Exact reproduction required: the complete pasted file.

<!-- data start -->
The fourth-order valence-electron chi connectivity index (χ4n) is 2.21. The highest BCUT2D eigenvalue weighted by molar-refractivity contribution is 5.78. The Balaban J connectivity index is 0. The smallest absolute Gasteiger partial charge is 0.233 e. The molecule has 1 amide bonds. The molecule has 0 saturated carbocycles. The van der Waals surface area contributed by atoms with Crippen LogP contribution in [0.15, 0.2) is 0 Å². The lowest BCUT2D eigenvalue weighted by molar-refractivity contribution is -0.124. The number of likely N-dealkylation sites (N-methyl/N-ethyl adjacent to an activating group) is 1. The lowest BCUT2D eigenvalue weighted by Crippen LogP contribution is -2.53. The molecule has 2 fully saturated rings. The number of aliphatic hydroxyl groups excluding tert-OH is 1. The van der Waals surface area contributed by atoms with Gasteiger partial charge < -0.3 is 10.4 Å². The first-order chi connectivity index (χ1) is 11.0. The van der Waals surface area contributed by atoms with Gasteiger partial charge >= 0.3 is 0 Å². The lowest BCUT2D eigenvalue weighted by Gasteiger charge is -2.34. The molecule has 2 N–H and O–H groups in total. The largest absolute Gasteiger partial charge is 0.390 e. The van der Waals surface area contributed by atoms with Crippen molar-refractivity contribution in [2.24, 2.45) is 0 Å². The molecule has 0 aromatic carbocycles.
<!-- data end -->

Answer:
The fourth-order valence-electron chi connectivity index (χ4n) is 2.21. The highest BCUT2D eigenvalue weighted by molar-refractivity contribution is 5.78. The Balaban J connectivity index is 0. The smallest absolute Gasteiger partial charge is 0.233 e. The molecule has 1 amide bonds. The molecule has 0 saturated carbocycles. The van der Waals surface area contributed by atoms with Crippen LogP contribution in [0.15, 0.2) is 0 Å². The lowest BCUT2D eigenvalue weighted by molar-refractivity contribution is -0.124. The number of likely N-dealkylation sites (N-methyl/N-ethyl adjacent to an activating group) is 1. The lowest BCUT2D eigenvalue weighted by Crippen LogP contribution is -2.53. The molecule has 2 fully saturated rings. The number of aliphatic hydroxyl groups excluding tert-OH is 1. The van der Waals surface area contributed by atoms with Gasteiger partial charge < -0.3 is 10.4 Å². The first-order chi connectivity index (χ1) is 11.0. The van der Waals surface area contributed by atoms with Gasteiger partial charge >= 0.3 is 0 Å². The lowest BCUT2D eigenvalue weighted by Gasteiger charge is -2.34. The molecule has 2 N–H and O–H groups in total. The largest absolute Gasteiger partial charge is 0.390 e. The van der Waals surface area contributed by atoms with Crippen molar-refractivity contribution in [2.24, 2.45) is 0 Å². The molecule has 0 aromatic carbocycles.